China is the world’s largest oil importer and Venezuela has the largest proven oil reserves in the world. For these two reasons alone, the economic relationship between the nations will inevitably grow. In fact, we hope for even more.
There are many areas besides oil in which they can mutually benefit from trade and cooperation in the future.
For that relationship to blossom, however, Venezuela has to change and abandon its model of governance that’s ruined it economically.
The country is suffering a devastating humanitarian crisis: At least 87 percent of Venezuelans live in poverty, subject to 90 percent shortage in food and medical supplies. Basic services such as electricity and water have collapsed. The inflation rate has exceeded 2.6 million percent in January and threatens to reach 10 million percent by the end of this year, according to the International Monetary Fund.
In addition, Venezuela has become one of the most dangerous and corrupt nations in the world. The state no longer controls its territory: Irregular groups, such as the Colombian National Liberation Army, are operating in at least 12 states. Consequently, millions of Venezuelans have fled in what’s become Latin America’s largest mass-migration, surpassing in numbers the Syrian refugee crisis. International bodies such as the Organization of American States, the United Nations High Commissioner for Human Rights and Human Rights Watch have corroborated its suffering on multiple occasions.
Even its oil production has drastically shrunk; it is now producing barely one-third what it did in 1999. The refineries have been destroyed, as has much of its basic infrastructure. For the country to recover, it will require many investments.
I trust that China, whose leaders know exactly what’s happening here, will contribute as the great power that it is and help facilitate the political transition that we so urgently need. Nicolas Maduro has lost his popular support and we want to see a peaceful transition as soon as possible. We have already been in contact with Chinese authorities who know our position and disposition to work together in the future.
Our goal is for Venezuela to be a stable nation once again, a source of prosperity that ensures security to investors and that fulfills its commitments. We envision a country where legitimate foreign investments are honored and protected according to our legal framework and also international agreements to which we have committed.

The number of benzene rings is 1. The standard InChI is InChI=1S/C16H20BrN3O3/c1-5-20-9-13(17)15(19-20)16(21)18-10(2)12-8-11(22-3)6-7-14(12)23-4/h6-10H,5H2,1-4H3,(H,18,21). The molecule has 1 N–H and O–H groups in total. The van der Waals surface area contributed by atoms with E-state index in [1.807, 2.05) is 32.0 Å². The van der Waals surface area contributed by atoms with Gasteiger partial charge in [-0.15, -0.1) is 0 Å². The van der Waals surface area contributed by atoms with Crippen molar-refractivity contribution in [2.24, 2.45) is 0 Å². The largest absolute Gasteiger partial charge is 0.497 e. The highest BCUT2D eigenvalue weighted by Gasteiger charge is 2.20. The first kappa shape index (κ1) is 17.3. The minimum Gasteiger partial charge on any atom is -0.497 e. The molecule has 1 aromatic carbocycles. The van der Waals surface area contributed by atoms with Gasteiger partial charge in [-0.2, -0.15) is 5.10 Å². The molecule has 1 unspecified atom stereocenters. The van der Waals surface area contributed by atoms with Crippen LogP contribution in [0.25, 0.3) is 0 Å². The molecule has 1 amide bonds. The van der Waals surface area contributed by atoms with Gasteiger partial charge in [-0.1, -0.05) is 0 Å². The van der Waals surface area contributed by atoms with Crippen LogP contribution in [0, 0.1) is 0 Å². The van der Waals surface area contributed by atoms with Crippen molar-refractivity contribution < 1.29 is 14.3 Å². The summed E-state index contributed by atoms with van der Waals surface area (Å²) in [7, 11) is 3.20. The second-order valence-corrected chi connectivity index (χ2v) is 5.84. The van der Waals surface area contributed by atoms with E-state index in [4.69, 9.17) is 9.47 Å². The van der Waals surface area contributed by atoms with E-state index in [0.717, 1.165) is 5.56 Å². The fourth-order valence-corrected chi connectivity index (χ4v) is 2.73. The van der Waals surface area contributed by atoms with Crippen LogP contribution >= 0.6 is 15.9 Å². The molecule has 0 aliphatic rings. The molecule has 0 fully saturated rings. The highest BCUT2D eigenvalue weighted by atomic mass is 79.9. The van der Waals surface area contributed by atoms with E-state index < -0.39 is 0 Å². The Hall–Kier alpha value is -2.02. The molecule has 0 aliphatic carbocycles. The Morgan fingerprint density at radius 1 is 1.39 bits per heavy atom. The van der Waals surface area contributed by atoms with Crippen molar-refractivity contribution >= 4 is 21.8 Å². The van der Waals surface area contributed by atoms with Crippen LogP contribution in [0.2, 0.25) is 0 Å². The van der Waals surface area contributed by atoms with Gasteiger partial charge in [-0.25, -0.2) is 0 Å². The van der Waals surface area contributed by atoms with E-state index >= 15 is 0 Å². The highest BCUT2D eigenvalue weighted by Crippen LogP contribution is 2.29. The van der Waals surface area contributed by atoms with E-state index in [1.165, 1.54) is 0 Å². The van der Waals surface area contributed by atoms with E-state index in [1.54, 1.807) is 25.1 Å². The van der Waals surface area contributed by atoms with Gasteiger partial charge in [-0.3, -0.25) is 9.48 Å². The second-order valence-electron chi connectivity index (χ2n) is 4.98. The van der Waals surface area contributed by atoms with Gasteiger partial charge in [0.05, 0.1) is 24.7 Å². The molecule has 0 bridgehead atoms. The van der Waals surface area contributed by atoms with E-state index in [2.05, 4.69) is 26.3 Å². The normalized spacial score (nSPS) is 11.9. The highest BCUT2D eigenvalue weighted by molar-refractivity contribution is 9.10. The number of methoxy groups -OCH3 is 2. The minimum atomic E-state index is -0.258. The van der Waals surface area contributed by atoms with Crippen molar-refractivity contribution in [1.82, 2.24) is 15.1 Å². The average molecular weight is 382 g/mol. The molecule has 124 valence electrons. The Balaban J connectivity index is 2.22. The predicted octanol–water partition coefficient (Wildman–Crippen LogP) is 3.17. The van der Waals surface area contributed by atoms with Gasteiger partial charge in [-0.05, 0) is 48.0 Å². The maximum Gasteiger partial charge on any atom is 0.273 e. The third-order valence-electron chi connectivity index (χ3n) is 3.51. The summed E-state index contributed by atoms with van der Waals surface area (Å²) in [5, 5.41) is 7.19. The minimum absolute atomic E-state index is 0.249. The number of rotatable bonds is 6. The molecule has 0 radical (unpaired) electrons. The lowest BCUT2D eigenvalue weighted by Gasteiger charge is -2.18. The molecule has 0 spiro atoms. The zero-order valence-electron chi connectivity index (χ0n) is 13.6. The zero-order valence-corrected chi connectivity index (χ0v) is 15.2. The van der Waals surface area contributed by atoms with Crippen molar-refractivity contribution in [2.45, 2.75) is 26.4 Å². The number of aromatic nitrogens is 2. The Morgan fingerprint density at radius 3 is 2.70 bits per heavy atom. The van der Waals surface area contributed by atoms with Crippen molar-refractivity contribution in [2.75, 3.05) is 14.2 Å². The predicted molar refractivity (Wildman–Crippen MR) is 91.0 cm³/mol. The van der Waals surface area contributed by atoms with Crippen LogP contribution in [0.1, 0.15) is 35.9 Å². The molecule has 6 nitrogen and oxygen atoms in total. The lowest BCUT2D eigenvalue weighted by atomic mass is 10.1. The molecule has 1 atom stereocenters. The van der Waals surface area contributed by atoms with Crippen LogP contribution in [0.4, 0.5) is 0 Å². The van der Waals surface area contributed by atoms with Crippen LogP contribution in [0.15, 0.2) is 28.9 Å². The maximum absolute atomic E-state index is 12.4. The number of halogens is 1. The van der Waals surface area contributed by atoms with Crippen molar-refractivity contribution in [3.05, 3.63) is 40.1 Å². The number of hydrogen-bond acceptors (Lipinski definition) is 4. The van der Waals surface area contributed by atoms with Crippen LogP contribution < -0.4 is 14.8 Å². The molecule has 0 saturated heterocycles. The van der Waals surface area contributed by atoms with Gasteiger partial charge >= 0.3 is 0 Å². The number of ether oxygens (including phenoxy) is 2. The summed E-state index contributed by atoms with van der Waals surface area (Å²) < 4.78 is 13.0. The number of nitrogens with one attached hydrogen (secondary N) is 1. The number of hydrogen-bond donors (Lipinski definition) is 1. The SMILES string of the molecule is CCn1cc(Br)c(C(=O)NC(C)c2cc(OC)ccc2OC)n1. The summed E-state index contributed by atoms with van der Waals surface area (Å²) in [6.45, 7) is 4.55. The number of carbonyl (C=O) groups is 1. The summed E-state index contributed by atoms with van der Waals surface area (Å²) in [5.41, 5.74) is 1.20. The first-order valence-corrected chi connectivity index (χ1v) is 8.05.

Venezuelans want a peaceful political transition without external military interference. As one of the two great economic powers in the world, China can contribute constructively to that cause.
China is a fundamental global actor and we are convinced that we must maintain and strengthen relationships with all actors. Chinese development projects in Venezuela have shrunk as they’ve been subject to corruption or defaults in recent years. We want to put an end to the looting that Chinese investors have suffered.
To launch the economic reconstruction of Venezuela, it is first essential to reestablish the rule of law. For that purpose, we have proposed a clear roadmap: First, the end of Maduro’s usurpation, followed by a transitional government and free and fair elections.
Europe, Canada, the US and most of our neighboring countries in Latin America have supported us in our effort to reestablish institutions in our country. They fervently wish for the normalization and democratization of Venezuela.
The moment has come for Beijing to add its voice to this chorus. China’s influence in our region has grown tremendously over the past few years. It’s in its own interest to help bring about the climate of peace, stability and well-being to which we all aspire. If it does so, it will find a willing, open and more reliable partner in Caracas.
Juan Guaido is the president of Venezuela’s National Assembly and the interim president of Venezuela as of January 2019. He has been recognized by the United States and some 50 other nations. -- Ed.